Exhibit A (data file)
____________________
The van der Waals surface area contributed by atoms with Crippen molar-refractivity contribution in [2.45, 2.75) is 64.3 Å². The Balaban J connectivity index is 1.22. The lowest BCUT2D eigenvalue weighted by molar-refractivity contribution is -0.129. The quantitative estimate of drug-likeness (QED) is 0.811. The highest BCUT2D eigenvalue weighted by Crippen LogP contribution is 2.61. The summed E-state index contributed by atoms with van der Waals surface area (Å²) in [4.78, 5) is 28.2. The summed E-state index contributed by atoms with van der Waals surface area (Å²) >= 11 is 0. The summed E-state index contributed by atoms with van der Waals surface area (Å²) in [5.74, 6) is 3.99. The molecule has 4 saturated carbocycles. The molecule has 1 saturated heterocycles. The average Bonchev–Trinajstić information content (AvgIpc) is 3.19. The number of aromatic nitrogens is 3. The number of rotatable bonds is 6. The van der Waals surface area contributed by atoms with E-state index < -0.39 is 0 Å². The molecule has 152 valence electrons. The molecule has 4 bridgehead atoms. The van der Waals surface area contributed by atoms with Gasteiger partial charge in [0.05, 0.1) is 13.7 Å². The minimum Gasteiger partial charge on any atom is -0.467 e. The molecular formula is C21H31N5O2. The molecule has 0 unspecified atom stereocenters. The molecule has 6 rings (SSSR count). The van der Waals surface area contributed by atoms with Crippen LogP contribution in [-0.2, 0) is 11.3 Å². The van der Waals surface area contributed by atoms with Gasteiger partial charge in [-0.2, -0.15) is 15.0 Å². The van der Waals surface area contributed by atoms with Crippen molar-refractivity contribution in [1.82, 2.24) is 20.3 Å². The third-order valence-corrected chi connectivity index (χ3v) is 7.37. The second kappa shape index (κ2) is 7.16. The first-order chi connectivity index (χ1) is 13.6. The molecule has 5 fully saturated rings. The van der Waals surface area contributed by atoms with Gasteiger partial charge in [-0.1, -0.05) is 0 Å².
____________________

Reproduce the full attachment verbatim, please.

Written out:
The van der Waals surface area contributed by atoms with Crippen molar-refractivity contribution in [2.45, 2.75) is 64.3 Å². The Balaban J connectivity index is 1.22. The lowest BCUT2D eigenvalue weighted by molar-refractivity contribution is -0.129. The quantitative estimate of drug-likeness (QED) is 0.811. The highest BCUT2D eigenvalue weighted by Crippen LogP contribution is 2.61. The summed E-state index contributed by atoms with van der Waals surface area (Å²) in [4.78, 5) is 28.2. The summed E-state index contributed by atoms with van der Waals surface area (Å²) >= 11 is 0. The summed E-state index contributed by atoms with van der Waals surface area (Å²) in [5.74, 6) is 3.99. The molecule has 4 saturated carbocycles. The molecule has 1 saturated heterocycles. The average Bonchev–Trinajstić information content (AvgIpc) is 3.19. The number of aromatic nitrogens is 3. The number of rotatable bonds is 6. The van der Waals surface area contributed by atoms with E-state index < -0.39 is 0 Å². The molecule has 152 valence electrons. The molecule has 4 bridgehead atoms. The van der Waals surface area contributed by atoms with Gasteiger partial charge in [0.05, 0.1) is 13.7 Å². The minimum Gasteiger partial charge on any atom is -0.467 e. The molecular formula is C21H31N5O2. The molecule has 0 unspecified atom stereocenters. The molecule has 6 rings (SSSR count). The van der Waals surface area contributed by atoms with Crippen LogP contribution in [-0.2, 0) is 11.3 Å². The van der Waals surface area contributed by atoms with Gasteiger partial charge in [-0.2, -0.15) is 15.0 Å². The van der Waals surface area contributed by atoms with Crippen molar-refractivity contribution in [1.82, 2.24) is 20.3 Å². The third-order valence-corrected chi connectivity index (χ3v) is 7.37. The second kappa shape index (κ2) is 7.16. The first-order chi connectivity index (χ1) is 13.6. The molecule has 5 fully saturated rings. The van der Waals surface area contributed by atoms with Gasteiger partial charge in [-0.1, -0.05) is 0 Å².